Please Note: This article is written for users of the following Microsoft Word versions: 2007, 2010, and 2013. If you are using an earlier version (Word 2003 or earlier), this tip may not work for you. For a version of this tip written specifically for earlier versions of Word, click here: Creating Custom Document Properties.
by Allen Wyatt
(last updated October 2, 2017)
Besides your actual document, Word also maintains quite a bit of statistical and overview information about your document. You can view a portion of this information by choosing the Properties option from the File menu. Word then displays the Properties dialog box for your document, and you can use the different tabs to view the information maintained.
In addition to the standard properties maintained by Word, you can create your own custom document properties. These can then be used within your document (using the DOCPROPERTY field) or within macros. To create a custom document property, start by displaying the Properties dialog box for the document. How you do this depends on the version of Word you are using. If you are using Word 2010 or Word 2013, follow these steps:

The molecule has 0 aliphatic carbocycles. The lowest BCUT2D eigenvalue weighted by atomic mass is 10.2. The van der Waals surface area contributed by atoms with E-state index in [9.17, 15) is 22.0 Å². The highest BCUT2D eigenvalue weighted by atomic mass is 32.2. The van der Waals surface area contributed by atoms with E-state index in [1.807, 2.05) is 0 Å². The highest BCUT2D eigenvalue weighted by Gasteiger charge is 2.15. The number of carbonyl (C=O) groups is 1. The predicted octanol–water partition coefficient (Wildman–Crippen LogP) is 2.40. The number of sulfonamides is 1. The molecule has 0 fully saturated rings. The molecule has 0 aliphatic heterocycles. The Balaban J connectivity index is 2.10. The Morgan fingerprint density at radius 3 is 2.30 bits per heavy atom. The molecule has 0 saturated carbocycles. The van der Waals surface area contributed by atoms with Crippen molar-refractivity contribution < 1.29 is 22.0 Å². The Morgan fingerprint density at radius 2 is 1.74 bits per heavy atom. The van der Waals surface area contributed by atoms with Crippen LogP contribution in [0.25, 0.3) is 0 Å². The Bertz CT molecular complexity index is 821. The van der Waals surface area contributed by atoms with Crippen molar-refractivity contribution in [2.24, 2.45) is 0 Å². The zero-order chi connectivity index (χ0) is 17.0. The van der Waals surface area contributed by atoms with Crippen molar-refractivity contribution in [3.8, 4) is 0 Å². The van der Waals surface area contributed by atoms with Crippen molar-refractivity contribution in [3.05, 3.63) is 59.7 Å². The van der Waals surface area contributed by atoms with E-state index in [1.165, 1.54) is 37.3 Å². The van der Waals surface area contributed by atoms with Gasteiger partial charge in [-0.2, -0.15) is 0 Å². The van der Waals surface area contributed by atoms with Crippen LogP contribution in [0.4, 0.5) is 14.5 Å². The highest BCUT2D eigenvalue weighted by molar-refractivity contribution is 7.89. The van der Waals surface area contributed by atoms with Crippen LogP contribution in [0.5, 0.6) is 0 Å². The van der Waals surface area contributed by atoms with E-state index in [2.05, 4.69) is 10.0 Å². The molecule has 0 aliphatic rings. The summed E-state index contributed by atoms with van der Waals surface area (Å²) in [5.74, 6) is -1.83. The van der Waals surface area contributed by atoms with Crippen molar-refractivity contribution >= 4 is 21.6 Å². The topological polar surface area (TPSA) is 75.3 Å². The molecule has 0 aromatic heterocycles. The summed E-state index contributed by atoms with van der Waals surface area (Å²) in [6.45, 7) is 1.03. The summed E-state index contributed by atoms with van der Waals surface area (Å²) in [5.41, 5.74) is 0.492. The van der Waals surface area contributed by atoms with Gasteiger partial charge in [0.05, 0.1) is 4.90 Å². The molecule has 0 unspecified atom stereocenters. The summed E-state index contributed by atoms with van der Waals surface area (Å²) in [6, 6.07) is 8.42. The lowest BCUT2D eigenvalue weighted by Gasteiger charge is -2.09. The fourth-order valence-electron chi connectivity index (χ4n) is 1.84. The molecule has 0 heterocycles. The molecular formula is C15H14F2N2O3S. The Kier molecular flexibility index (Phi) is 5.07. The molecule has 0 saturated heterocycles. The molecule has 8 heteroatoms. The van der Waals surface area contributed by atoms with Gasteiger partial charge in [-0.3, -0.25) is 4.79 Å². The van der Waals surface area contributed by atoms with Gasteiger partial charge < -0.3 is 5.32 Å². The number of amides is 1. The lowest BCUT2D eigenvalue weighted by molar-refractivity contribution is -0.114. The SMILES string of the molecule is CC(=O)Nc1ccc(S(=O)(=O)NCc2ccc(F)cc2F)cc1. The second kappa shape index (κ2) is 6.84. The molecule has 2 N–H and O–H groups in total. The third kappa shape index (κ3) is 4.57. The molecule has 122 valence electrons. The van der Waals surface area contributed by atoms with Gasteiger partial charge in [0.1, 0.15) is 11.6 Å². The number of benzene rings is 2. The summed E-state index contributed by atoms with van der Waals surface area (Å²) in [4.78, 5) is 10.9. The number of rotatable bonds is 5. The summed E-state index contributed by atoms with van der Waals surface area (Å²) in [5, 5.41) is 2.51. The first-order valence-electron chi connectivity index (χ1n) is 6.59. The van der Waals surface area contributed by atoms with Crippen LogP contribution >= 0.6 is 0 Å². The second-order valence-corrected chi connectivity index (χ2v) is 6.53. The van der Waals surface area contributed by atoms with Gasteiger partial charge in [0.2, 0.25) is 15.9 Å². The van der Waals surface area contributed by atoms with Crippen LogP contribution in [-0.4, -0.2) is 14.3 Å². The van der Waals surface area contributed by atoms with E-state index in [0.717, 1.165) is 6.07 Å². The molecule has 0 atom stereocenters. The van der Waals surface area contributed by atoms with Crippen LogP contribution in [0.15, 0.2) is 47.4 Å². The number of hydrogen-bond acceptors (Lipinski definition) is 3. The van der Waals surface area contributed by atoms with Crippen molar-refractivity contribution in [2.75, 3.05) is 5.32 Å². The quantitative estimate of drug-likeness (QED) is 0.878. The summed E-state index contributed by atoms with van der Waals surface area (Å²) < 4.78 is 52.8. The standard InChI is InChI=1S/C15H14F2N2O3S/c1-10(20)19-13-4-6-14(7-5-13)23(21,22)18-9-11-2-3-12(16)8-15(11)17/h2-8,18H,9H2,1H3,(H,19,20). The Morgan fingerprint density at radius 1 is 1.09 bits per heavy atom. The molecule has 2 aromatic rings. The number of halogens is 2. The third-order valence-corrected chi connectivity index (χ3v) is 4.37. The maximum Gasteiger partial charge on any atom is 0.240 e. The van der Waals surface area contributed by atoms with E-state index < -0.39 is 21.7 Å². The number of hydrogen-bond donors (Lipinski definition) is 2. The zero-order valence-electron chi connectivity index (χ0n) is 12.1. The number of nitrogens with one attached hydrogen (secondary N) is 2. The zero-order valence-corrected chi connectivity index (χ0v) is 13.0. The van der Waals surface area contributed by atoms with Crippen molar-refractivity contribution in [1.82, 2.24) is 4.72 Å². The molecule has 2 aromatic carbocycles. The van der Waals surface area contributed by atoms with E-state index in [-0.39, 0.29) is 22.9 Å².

If you are using Word 2007, follow these steps:
Regardless of which version of Word you are using, make sure the Custom tab is selected. (See Figure 1.)
Figure 1. The Custom tab of the Properties dialog box.
From this point you can follow these steps:
WordTips is your source for cost-effective Microsoft Word training. (Microsoft Word is the most popular word processing software in the world.) This tip (12599) applies to Microsoft Word 2007, 2010, and 2013. You can find a version of this tip for the older menu interface of Word here: Creating Custom Document Properties.
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